Talking capital gains tax in marriage separation
gains tax issues that arise as a result of a marriage separation.
The current capital gains tax legislation does allow you to disregard a capital gain for a property transferred between spouses as part of a marriage separation agreement.
But for the spouse acquiring the property, they will also inherit their spouse’s cost base and their previous use. This means that they could be inheriting a significant capital gains tax liability when they eventually sell the property.
For example, Jenny acquires a property from her ex-spouse ( Barry) who had used the property the whole time as a rental property, and Jenny now uses the property as her main residence. When Jenny sells, she would be able to use Barry’s cost base for calculating the capital gain.
Also, the use of the property as a rental property will need to be taken into account to reduce her main residence exemption.
Of course it also works the other way. If Barry had used the property as his main residence the whole time before their marriage, then it could mean that Jenny inherits Barry’s main residence exemption.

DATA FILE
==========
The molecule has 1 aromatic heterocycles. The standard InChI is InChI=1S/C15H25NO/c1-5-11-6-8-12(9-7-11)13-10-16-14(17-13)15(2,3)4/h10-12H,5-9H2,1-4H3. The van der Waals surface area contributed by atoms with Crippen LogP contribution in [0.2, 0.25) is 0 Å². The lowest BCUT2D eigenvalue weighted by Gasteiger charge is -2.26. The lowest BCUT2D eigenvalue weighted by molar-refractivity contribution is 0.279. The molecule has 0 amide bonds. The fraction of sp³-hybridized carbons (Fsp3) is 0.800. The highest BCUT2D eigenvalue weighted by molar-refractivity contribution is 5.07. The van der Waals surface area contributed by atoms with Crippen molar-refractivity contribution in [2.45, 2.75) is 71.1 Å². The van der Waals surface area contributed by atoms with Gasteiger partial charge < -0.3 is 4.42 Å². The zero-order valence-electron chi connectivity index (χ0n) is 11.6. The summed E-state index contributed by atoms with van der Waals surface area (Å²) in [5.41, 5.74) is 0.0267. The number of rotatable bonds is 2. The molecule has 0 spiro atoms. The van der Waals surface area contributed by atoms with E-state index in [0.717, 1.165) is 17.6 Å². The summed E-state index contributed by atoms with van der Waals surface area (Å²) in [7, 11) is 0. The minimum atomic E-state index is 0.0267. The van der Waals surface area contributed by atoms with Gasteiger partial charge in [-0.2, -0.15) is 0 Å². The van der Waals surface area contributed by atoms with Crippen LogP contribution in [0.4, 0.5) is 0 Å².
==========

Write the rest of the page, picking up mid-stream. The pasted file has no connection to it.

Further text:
Finally, should the transfer of the property under the separation agreement have occurred before September 20, 2006, then you only need to take into account your use since you acquired the property under the agreement. So applying this to the earlier example, Jenny could claim the main residence exemption regardless of what Barry used it for.
This advice is general in nature and readers should seek specialist advice before making decisions. WHK Pty Ltd ABN 84 006 466 351
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